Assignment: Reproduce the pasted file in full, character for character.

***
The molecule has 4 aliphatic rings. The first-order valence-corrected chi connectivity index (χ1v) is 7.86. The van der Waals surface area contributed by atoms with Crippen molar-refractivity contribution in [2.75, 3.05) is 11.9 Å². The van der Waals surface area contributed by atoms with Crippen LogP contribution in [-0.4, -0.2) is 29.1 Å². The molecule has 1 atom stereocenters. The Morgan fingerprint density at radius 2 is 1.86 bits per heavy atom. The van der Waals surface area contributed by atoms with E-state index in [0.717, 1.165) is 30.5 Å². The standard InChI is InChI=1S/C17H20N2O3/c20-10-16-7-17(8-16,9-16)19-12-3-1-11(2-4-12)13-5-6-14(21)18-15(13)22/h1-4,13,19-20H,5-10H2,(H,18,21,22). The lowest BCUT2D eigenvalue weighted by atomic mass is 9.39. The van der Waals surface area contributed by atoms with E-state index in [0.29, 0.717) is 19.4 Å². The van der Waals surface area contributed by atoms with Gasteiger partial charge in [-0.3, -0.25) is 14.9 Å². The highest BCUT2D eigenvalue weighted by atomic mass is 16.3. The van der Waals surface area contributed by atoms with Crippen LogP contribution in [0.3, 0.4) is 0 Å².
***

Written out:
The molecule has 4 aliphatic rings. The first-order valence-corrected chi connectivity index (χ1v) is 7.86. The van der Waals surface area contributed by atoms with Crippen molar-refractivity contribution in [2.75, 3.05) is 11.9 Å². The van der Waals surface area contributed by atoms with Crippen LogP contribution in [-0.4, -0.2) is 29.1 Å². The molecule has 1 atom stereocenters. The Morgan fingerprint density at radius 2 is 1.86 bits per heavy atom. The van der Waals surface area contributed by atoms with E-state index in [0.717, 1.165) is 30.5 Å². The standard InChI is InChI=1S/C17H20N2O3/c20-10-16-7-17(8-16,9-16)19-12-3-1-11(2-4-12)13-5-6-14(21)18-15(13)22/h1-4,13,19-20H,5-10H2,(H,18,21,22). The lowest BCUT2D eigenvalue weighted by atomic mass is 9.39. The van der Waals surface area contributed by atoms with E-state index in [0.29, 0.717) is 19.4 Å². The van der Waals surface area contributed by atoms with Gasteiger partial charge in [-0.3, -0.25) is 14.9 Å². The highest BCUT2D eigenvalue weighted by atomic mass is 16.3. The van der Waals surface area contributed by atoms with Crippen LogP contribution in [0.3, 0.4) is 0 Å².